RE[3]: Worthwhile?
by AndrewZ on Mon 11th Jul 2011 16:43 UTC in reply to "RE[2]: Worthwhile?"
AndrewZ Member since:
2005-11-15

That feature would be trivially doable on just about any OS, the way it works in BeOS/Haiku isn't by actually physically disabling the CPU, it simply tells the scheduler to not schedule anything other than the idle thread on it (until one marks that CPU as enabled again in Pulse or ProcessController) ; the CPU is still very much active.


Thanks for correcting my misconception, interesting to know. If you were going to trivially code that in Windows, what would the code look like? Just curious.

Edited 2011-07-11 16:44 UTC

Reply Score: 2

RE[4]: Worthwhile?
by anevilyak on Mon 11th Jul 2011 17:27 UTC in reply to "RE[3]: Worthwhile?"
anevilyak Member since:
2005-09-14


Thanks for correcting my misconception, interesting to know. If you were going to trivially code that in Windows, what would the code look like? Just curious.


I meant in the context of the kernel it'd be trivial. The way it works on Haiku is that there's a per-CPU data structure in the kernel that describes the CPU and various scheduling-related information related to it. one of said pieces of information is a simple boolean indicating that the CPU is enabled or not. To go with that, there's a syscall that allows one to set said boolean (which is what Pulse or anyone else wanting to do that calls). When the thread scheduler on a given CPU kicks in, it looks at that first, and if that boolean is set, it simply goes straight to the idle thread pool to pick the next thread to schedule. Otherwise it does the usual scheduling run (which in Be/Haiku's case effectively amounts to: 1) round-robin select any real time threads that are ready. 2) If none, round robin through the non-realtime threads, except pull a random number when selecting one which decides whether or not to skip the thread on this run. This is done to allow lower priority threads a chance to occasionally run in the event that a higher pri one goes into a loop due to a bug or whatnot, since it allows some modicum of control to kill the offending process, as it means the GUI will occasionally get some cycles.)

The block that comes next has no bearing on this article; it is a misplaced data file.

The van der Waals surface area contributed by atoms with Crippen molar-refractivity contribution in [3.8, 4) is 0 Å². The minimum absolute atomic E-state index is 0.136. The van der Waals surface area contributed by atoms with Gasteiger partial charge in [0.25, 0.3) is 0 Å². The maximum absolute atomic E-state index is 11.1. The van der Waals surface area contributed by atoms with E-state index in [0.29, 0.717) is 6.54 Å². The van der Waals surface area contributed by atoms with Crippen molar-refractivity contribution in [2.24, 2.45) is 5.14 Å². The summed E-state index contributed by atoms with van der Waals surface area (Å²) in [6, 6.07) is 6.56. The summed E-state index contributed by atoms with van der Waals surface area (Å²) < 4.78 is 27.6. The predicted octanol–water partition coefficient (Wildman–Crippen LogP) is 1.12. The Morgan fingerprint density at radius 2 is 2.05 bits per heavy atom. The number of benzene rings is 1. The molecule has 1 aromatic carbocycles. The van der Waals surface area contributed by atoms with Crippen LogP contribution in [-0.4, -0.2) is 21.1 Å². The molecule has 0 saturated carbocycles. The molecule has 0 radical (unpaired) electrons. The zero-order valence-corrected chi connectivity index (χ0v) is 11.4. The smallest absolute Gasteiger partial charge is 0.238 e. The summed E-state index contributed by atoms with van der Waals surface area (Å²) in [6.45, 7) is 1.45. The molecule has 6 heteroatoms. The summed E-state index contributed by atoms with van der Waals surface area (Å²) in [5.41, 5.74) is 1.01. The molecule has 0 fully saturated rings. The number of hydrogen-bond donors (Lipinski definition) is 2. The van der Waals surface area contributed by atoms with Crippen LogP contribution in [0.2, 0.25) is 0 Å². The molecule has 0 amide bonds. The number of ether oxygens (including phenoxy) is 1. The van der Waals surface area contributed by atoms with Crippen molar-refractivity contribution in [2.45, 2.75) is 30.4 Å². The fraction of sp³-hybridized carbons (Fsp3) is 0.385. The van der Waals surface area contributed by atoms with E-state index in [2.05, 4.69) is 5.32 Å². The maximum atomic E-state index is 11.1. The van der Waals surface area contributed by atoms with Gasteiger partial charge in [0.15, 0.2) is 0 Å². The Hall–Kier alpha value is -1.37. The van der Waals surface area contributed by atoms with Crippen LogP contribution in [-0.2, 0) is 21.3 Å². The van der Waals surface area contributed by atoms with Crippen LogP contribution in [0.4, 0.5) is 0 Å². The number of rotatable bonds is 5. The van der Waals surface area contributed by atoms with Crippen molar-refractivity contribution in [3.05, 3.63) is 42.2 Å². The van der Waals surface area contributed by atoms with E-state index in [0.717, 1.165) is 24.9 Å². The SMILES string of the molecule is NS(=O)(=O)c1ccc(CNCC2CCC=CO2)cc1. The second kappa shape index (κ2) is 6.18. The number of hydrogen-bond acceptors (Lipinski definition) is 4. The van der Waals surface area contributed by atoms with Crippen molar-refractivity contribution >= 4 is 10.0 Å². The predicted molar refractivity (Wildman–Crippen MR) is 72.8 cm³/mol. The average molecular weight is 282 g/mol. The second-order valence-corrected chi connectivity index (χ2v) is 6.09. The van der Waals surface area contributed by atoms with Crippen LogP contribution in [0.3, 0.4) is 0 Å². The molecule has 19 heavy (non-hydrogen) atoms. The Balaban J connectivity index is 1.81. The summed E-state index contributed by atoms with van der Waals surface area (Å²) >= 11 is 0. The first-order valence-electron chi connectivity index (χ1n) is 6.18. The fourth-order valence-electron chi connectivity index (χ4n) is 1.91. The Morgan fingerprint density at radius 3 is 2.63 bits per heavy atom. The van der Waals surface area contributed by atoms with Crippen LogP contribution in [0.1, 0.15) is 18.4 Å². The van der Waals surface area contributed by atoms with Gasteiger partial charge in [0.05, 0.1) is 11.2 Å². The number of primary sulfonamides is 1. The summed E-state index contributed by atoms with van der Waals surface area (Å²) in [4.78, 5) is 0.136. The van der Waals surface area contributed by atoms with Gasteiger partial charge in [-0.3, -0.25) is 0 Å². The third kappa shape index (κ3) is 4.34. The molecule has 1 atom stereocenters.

On Windows one can do something loosely similar in Task Manager if you right click a process and pick "Set Affinity". This allows you to restrict the subset of CPUs a given process is allowed to run on. Not entirely the same thing, but what you're doing with Pulse is effectively the same as doing that for every single process in the system.

Reply Score: 2

RE[2]: Worthwhile?
by jonas.kirilla on Mon 11th Jul 2011 21:57 UTC in reply to "RE: Worthwhile?"
jonas.kirilla Member since:
2005-07-11

Plan9 was created by people that had been part in creating Unix. They were unsatisfied with how unix developed as it grew addititional features, e.g. networked filesystems, new forms of interprocess-communication, etc, and set out to design something better. So of course its not a simple clone or replica of unix. It was meant to replace unix - by being superior.

The keyword here is 'distributed', which implies the feature you mention. Plan9 was, unlike unix, designed with these things in mind and its creators indeed meant for it to replace Unix. Sadly that didn't happen.

Reply Score: 2

Comment by shmerl
by shmerl on Mon 11th Jul 2011 17:21 UTC
shmerl
Member since:
2010-06-08

Is it patent encumbered?

Reply Score: 2

RE: Comment by shmerl
by Elv13 on Tue 12th Jul 2011 02:00 UTC in reply to "Comment by shmerl"
Elv13 Member since:
2006-06-12

It come from an R&D project, of course it is. It's why it's not Apache licensed.

Reply Score: 2